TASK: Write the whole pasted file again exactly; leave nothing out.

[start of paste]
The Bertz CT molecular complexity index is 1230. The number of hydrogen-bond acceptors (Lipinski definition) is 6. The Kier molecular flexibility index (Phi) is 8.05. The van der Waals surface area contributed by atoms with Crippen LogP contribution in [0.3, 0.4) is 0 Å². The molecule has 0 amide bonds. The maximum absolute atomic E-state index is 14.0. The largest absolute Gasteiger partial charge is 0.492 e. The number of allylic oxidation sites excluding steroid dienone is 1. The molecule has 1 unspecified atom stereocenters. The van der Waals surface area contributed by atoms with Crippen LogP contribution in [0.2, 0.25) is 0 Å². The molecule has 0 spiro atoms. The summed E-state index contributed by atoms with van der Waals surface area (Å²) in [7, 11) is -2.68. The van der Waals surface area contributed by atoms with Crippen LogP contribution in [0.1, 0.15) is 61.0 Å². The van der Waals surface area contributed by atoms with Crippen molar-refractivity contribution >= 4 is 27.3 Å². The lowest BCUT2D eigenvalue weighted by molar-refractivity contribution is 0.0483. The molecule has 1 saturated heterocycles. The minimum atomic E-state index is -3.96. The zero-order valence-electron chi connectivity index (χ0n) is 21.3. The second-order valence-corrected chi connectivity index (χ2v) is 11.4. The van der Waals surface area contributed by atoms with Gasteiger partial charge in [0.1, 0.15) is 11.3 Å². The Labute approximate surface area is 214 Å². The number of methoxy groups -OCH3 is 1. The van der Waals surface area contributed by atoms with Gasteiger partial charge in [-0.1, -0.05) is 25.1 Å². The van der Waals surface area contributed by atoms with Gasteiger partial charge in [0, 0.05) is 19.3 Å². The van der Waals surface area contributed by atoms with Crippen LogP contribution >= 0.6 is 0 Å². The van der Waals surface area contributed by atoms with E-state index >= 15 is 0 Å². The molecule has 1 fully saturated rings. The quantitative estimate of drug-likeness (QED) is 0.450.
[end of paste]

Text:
The Bertz CT molecular complexity index is 1230. The number of hydrogen-bond acceptors (Lipinski definition) is 6. The Kier molecular flexibility index (Phi) is 8.05. The van der Waals surface area contributed by atoms with Crippen LogP contribution in [0.3, 0.4) is 0 Å². The molecule has 0 amide bonds. The maximum absolute atomic E-state index is 14.0. The largest absolute Gasteiger partial charge is 0.492 e. The number of allylic oxidation sites excluding steroid dienone is 1. The molecule has 1 unspecified atom stereocenters. The van der Waals surface area contributed by atoms with Crippen LogP contribution in [0.2, 0.25) is 0 Å². The molecule has 0 spiro atoms. The summed E-state index contributed by atoms with van der Waals surface area (Å²) in [7, 11) is -2.68. The van der Waals surface area contributed by atoms with Crippen LogP contribution in [0.1, 0.15) is 61.0 Å². The van der Waals surface area contributed by atoms with Crippen molar-refractivity contribution >= 4 is 27.3 Å². The lowest BCUT2D eigenvalue weighted by molar-refractivity contribution is 0.0483. The molecule has 1 saturated heterocycles. The minimum atomic E-state index is -3.96. The zero-order valence-electron chi connectivity index (χ0n) is 21.3. The second-order valence-corrected chi connectivity index (χ2v) is 11.4. The van der Waals surface area contributed by atoms with Gasteiger partial charge in [0.1, 0.15) is 11.3 Å². The Labute approximate surface area is 214 Å². The number of methoxy groups -OCH3 is 1. The van der Waals surface area contributed by atoms with Gasteiger partial charge in [-0.1, -0.05) is 25.1 Å². The van der Waals surface area contributed by atoms with Gasteiger partial charge in [0, 0.05) is 19.3 Å². The van der Waals surface area contributed by atoms with Crippen LogP contribution >= 0.6 is 0 Å². The van der Waals surface area contributed by atoms with E-state index >= 15 is 0 Å². The molecule has 1 fully saturated rings. The quantitative estimate of drug-likeness (QED) is 0.450.